1980s. The Terotorn was a 160-to-200 pound
eagle with a 27-foot wingspan, a modern bird
whose existence involved, among other things,
flapping wings and aerial maneuvers.
But how so? How could it even have flown?
How large can an animal be and still fly?

"With each increase in size, and therefore
also weight," writes Desmond, "a flying
animal needs a concomitant increase in
power (to beat the wings in a flapper and to
hold and maneuver them in a glider), but
power is supplied by muscles which
themselves add still more weight to the

The larger a flyer becomes the
disproportionately weightier it grows by the
addition of its own power supply. There
comes a point when the weight is just too
great to permit the machine to remain
airborne. Calculations bearing on size and
power suggested that the maximum weight
that a flying vertebrate can attain is about
50 pounds..."

It is for this reason that scientists believed
Pteranodon and its slightly larger but lesser
known Jordanian ally Titanopteryx were the
largest flying animals of all time.

The experience from our present world coincides
well with this and, in fact, don't go quite that
high. The biggest flying creatures which we
actually see are albatrosses, geese, and the like,
at 30 to 35 pounds.

The Pteranodon's reign as the largest flying
creature of all time actually fell in the early 1970s
when Douglas Lawson of the University of
California found partial skeletons of three ultra-
large pterosaurs in Big Bend National Park in
Texas. This discovery forced scientists to rethink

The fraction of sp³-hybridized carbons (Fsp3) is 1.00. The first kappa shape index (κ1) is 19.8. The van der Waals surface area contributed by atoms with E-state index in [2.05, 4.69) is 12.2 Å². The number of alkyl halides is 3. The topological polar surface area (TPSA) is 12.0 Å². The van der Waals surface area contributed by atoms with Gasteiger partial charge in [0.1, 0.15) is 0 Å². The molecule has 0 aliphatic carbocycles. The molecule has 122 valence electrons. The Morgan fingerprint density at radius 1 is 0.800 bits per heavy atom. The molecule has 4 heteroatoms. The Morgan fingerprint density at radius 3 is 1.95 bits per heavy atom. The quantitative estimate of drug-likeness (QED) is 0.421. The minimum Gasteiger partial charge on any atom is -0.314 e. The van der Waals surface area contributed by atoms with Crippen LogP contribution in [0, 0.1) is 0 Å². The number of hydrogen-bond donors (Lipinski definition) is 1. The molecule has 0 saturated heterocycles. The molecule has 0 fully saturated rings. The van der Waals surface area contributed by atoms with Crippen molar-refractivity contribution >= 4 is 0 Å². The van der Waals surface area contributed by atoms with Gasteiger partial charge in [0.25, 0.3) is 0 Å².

their ideas on the maximum size permissible in
flying vertebrates.

The immense size of the Big Bend pterosaurs may
be gauged by noting that the humerus or upper
arm bones of these creatures is fully twice the
length of Pteranodon's. Lawson estimated the
wingspan for this living glider at over fifty feet.
The Big Bend pterosaurs were not fishers. Their
remains were found in rocks that were formed
some 250 miles inland and nowhere near any lake
deposits. This led Lawson to suggest that these
birds were carrion feeders, gorging themselves on
rotting mounds of dismembered dinosaur flesh.
But this hypothesis raised numerous questions in
author Desmond's mind.

"How they could have taken to the air after
gorging themselves is something of a
puzzle," he wonders.

"Wings of such an extraordinary size could
not have been flapped when the animal
was grounded. Since the pterosaurs were
unable to run in order to launch themselves
they must have taken off vertically.

Pigeons are only able to take-off vertically
by reclining their bodies and clapping the
wings in front of them; as flappers, the
Texas pterosaurs would have needed very
tall stilt-like legs to raise the body enough
to allow the 24-foot wings to clear the

The main objection, however, still rests in
the lack of adequate musculature for such
an operation."12

The only solution seems to be that they lifted
passively off the ground by the wind. But this
situation, notes Desmond, would leave these
ungainly Brobdignagian pterosaurs vulnerable to
attack when grounded.

While Desmond mentions a number of ancillary
problems here, any of which would throw doubt
on the pterosaur's ability to exist as mentioned,
he neglects the biggest question of all: the
calculations that say 50 pounds are the
maximum weight have not been shown to be in
error; we have simply discovered larger creatures.
Much larger.

This is what is called a dilemma.

Those who had estimated a large wingspan for
the Big Bend bird were immediately attacked by
aeronautical engineers.

"Such dimensions broke all the rules of
flight engineering," wrote Colorado
paleontologist Robert T. Bakker , in The
Dinosaur Heresies, "a creature that large